I’m not sure if I ever talked about myself. I’m an atheist who has grown up in a Catholic family, and who is still nominally part of the church – for my parents’ sake. For me, becoming an atheist was just a byproduct of growing up. I remember agonising about coming out, not because I thought my parents would reject me (I knew they wouldn’t), but because I was afraid I’d hurt them.

    If we combine these experiences, then going to church and going to an idol concert might be alike: I’d feel left out. My experience was more like the community shows: we’d know the priest, we’d know the other people who went to church (not all of them, but enough).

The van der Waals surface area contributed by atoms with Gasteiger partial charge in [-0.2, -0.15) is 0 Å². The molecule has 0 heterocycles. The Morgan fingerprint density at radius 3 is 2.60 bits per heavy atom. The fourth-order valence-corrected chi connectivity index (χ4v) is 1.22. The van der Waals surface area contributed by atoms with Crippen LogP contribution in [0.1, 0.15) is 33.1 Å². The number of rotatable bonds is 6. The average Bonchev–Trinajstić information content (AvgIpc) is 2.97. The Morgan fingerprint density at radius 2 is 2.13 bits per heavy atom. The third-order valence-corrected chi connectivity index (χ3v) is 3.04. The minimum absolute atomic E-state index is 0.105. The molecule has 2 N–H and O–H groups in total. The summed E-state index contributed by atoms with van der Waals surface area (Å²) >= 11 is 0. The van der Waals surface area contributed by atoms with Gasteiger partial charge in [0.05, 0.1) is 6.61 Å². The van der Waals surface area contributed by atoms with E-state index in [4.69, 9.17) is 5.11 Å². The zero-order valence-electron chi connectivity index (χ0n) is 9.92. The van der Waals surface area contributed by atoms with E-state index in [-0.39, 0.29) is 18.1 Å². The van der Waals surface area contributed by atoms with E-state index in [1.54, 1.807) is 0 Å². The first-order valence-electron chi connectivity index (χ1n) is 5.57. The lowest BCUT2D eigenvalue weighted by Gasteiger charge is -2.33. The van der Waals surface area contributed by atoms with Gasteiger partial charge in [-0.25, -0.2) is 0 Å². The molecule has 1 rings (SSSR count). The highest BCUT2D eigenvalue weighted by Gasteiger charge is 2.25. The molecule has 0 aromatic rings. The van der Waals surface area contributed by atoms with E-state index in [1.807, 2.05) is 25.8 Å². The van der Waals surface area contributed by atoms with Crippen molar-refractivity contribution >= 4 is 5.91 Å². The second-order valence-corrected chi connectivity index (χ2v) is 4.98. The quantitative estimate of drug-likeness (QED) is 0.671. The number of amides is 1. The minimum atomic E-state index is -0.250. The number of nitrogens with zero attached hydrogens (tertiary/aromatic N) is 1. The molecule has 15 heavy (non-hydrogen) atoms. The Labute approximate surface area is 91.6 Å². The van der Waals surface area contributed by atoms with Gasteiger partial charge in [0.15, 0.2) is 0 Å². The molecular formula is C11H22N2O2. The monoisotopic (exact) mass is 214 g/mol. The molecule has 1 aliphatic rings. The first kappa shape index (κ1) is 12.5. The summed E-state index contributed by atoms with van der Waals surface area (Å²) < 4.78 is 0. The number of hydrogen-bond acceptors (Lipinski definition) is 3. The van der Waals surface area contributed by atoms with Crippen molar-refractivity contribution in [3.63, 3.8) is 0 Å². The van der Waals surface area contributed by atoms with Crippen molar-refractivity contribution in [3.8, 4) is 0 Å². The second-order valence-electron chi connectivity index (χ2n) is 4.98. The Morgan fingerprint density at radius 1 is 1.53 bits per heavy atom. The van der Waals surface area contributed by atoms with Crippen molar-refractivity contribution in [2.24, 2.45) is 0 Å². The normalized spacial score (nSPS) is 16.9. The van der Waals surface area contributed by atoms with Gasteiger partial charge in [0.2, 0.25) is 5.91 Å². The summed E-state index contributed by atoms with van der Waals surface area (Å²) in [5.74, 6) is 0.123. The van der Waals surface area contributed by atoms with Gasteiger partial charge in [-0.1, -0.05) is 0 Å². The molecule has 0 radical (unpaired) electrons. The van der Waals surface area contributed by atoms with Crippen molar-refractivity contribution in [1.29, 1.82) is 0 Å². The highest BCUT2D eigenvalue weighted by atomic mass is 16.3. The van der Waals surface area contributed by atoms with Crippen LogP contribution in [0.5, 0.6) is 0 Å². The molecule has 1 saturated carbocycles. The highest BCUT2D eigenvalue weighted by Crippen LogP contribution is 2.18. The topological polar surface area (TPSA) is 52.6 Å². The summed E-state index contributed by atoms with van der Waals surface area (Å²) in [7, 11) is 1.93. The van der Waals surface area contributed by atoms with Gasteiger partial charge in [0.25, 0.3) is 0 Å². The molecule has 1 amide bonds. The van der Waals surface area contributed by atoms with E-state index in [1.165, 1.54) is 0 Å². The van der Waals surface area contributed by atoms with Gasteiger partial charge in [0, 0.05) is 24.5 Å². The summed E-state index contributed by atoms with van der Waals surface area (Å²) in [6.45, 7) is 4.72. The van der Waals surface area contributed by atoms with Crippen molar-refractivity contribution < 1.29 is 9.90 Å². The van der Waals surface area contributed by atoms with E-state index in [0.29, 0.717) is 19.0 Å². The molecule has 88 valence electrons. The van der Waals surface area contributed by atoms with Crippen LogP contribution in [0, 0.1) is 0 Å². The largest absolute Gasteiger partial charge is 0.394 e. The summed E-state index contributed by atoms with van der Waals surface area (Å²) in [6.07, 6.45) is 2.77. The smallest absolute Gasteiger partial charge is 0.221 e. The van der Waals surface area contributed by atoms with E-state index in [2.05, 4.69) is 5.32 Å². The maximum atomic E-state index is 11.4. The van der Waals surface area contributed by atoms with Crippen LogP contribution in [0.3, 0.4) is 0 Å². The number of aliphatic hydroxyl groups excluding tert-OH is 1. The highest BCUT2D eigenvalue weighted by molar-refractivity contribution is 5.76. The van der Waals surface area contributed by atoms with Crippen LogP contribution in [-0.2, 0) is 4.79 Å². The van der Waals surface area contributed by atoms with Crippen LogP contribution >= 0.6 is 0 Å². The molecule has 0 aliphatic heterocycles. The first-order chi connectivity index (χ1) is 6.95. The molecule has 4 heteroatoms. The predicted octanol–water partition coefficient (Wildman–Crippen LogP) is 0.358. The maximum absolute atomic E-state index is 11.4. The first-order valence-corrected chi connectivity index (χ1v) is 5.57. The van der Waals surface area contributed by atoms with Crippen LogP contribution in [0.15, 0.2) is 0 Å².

I never really thought about it like this, but for me an idol’s smile is no easier a sell than a loving God.

    The brilliance of AKB0048 is that they set the ideals as absolutes: it’s not just the people. There’s heart-shped shading in the hair. It’s a force of nature. It’s the entire world. It’s camp and self-aware and unappologetic. I have a hunch that Kawamori and Okada bring out the best in each other: they seem to have a compatible sort of playfulness. I still don’t buy the ideal, but the show’s a great deal of fun (episode 10 of the second season is one of the best episodes out there, not only of its show).

    Interesting post. Must have taken you a while. 🙂

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    • It took me like 6-7 hours of solid writing with only minor breaks for food (I’m counting screenshot hunting in that time, too).